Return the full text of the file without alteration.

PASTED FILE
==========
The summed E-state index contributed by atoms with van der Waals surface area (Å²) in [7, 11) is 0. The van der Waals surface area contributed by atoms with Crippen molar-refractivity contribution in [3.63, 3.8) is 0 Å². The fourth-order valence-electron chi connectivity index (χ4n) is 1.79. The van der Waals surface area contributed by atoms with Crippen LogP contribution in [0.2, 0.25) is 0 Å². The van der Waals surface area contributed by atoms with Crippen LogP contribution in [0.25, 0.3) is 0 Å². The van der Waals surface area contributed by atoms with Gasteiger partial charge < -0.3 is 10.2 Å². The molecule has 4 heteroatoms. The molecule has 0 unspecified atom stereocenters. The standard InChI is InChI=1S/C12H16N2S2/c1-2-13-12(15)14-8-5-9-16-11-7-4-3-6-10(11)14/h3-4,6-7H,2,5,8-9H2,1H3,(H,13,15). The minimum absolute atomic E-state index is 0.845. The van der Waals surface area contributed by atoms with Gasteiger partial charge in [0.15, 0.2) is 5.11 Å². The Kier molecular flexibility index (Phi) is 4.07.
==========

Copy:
The summed E-state index contributed by atoms with van der Waals surface area (Å²) in [7, 11) is 0. The van der Waals surface area contributed by atoms with Crippen molar-refractivity contribution in [3.63, 3.8) is 0 Å². The fourth-order valence-electron chi connectivity index (χ4n) is 1.79. The van der Waals surface area contributed by atoms with Crippen LogP contribution in [0.2, 0.25) is 0 Å². The van der Waals surface area contributed by atoms with Crippen LogP contribution in [0.25, 0.3) is 0 Å². The van der Waals surface area contributed by atoms with Gasteiger partial charge < -0.3 is 10.2 Å². The molecule has 4 heteroatoms. The molecule has 0 unspecified atom stereocenters. The standard InChI is InChI=1S/C12H16N2S2/c1-2-13-12(15)14-8-5-9-16-11-7-4-3-6-10(11)14/h3-4,6-7H,2,5,8-9H2,1H3,(H,13,15). The minimum absolute atomic E-state index is 0.845. The van der Waals surface area contributed by atoms with Gasteiger partial charge in [0.15, 0.2) is 5.11 Å². The Kier molecular flexibility index (Phi) is 4.07.